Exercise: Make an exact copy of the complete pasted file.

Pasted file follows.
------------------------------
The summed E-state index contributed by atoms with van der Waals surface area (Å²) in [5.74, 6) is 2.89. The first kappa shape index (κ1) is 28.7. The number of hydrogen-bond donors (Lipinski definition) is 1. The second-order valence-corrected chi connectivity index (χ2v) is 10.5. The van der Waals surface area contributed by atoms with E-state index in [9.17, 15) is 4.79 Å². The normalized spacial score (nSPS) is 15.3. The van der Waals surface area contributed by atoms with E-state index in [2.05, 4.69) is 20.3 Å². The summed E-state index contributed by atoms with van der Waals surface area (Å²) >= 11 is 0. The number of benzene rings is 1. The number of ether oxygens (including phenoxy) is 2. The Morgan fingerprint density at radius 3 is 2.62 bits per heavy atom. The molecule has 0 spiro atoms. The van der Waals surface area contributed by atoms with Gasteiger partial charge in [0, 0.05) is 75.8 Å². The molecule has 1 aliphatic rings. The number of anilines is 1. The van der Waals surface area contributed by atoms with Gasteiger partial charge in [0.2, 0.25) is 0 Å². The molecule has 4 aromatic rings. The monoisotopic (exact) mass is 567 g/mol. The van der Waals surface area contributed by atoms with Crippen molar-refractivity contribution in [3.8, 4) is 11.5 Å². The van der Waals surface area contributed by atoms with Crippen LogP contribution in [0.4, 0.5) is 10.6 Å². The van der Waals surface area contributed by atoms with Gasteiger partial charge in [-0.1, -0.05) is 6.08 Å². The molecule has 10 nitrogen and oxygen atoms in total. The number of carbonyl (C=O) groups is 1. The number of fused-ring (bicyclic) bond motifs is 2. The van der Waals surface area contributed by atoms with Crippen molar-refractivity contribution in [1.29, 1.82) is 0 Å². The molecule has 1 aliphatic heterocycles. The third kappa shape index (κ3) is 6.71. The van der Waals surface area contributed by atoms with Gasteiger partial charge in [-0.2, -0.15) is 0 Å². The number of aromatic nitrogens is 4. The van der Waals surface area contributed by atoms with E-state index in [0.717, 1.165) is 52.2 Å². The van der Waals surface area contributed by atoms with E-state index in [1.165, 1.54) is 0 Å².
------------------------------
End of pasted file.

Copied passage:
The summed E-state index contributed by atoms with van der Waals surface area (Å²) in [5.74, 6) is 2.89. The first kappa shape index (κ1) is 28.7. The number of hydrogen-bond donors (Lipinski definition) is 1. The second-order valence-corrected chi connectivity index (χ2v) is 10.5. The van der Waals surface area contributed by atoms with E-state index in [9.17, 15) is 4.79 Å². The normalized spacial score (nSPS) is 15.3. The van der Waals surface area contributed by atoms with E-state index in [2.05, 4.69) is 20.3 Å². The summed E-state index contributed by atoms with van der Waals surface area (Å²) >= 11 is 0. The number of benzene rings is 1. The number of ether oxygens (including phenoxy) is 2. The Morgan fingerprint density at radius 3 is 2.62 bits per heavy atom. The molecule has 0 spiro atoms. The van der Waals surface area contributed by atoms with Gasteiger partial charge in [0, 0.05) is 75.8 Å². The molecule has 1 aliphatic rings. The number of anilines is 1. The van der Waals surface area contributed by atoms with Gasteiger partial charge in [0.2, 0.25) is 0 Å². The molecule has 4 aromatic rings. The monoisotopic (exact) mass is 567 g/mol. The van der Waals surface area contributed by atoms with Crippen molar-refractivity contribution in [3.8, 4) is 11.5 Å². The van der Waals surface area contributed by atoms with Crippen LogP contribution in [0.4, 0.5) is 10.6 Å². The van der Waals surface area contributed by atoms with Gasteiger partial charge in [-0.1, -0.05) is 6.08 Å². The molecule has 10 nitrogen and oxygen atoms in total. The number of carbonyl (C=O) groups is 1. The number of fused-ring (bicyclic) bond motifs is 2. The van der Waals surface area contributed by atoms with Crippen molar-refractivity contribution in [1.29, 1.82) is 0 Å². The molecule has 1 aliphatic heterocycles. The third kappa shape index (κ3) is 6.71. The van der Waals surface area contributed by atoms with Gasteiger partial charge in [-0.2, -0.15) is 0 Å². The number of aromatic nitrogens is 4. The van der Waals surface area contributed by atoms with E-state index in [0.717, 1.165) is 52.2 Å². The van der Waals surface area contributed by atoms with E-state index in [1.165, 1.54) is 0 Å².